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Delegating authority in your estate planning

On Behalf of | Aug 9, 2021 | Estate Planning |

When you’re writing your will or determining who gets what in your estate, it’s important to include instructions for how your minor children will be cared for if you pass away or are incapacitated. If you’re a Maryland resident, here are some important documents to include in your estate planning.

Remote witnessing and notarization during a state of emergency

Your power of attorney form must be notarized in order to be effective. If there is an ongoing emergency, the Governor has granted permission for notaries to attest to your document via a video call.

A power of attorney, as well as advance directives and your will, require the signatures of two witnesses. In a state of emergency, the documents can be witnessed virtually if a Maryland attorney is supervising the process.

Power of attorney for business affairs

If part of your estate planning indicates that you want to give another individual right to manage your property or care for your children while you are still alive, you’ll need to fill out a Maryland Power of Attorney form. The form indicates that you are the principal and the person granted authority is referred to as the agent.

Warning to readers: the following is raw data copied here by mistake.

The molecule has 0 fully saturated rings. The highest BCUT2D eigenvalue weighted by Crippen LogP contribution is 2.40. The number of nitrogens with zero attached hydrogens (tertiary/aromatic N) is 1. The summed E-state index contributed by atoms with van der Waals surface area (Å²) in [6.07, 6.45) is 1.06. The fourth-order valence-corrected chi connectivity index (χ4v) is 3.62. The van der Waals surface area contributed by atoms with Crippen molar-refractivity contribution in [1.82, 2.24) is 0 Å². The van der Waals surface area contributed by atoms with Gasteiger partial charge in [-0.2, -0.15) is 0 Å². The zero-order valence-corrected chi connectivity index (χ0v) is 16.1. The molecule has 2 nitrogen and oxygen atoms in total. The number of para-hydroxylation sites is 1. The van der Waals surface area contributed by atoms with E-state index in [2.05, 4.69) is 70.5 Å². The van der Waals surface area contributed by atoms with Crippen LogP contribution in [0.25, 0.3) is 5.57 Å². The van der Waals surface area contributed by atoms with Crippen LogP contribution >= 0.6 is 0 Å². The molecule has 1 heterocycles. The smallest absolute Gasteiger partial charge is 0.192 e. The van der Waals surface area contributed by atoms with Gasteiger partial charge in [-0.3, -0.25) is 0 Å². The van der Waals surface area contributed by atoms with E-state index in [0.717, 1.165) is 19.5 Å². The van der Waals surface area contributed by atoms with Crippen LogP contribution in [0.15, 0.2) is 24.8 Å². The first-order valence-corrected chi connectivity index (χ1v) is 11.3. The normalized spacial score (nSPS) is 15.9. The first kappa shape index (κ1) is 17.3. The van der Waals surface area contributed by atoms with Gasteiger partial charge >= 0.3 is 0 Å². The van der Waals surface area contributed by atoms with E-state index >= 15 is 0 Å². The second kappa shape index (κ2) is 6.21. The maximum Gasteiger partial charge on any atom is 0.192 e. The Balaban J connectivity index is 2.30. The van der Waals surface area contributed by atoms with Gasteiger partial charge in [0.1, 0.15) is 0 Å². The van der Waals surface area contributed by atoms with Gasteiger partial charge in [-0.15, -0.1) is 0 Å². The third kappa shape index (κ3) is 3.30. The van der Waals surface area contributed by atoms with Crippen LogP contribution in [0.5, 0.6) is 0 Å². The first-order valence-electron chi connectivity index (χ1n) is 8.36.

The agent has the authority to do anything with your assets that is outlined in the power of attorney. This can include taking funds from your bank account or selling your property. However, you can limit what the agent can do.

Delegation of parental authority

You can also designate an adult as the standby guardian for any of your children who are under the age of 18. If you become mentally or physically incapacitated or face immigration, you can complete the Parental Designation and Consent to the Beginning of Standby Guardianship. Two witnesses must be present but the form does not have to be notarized.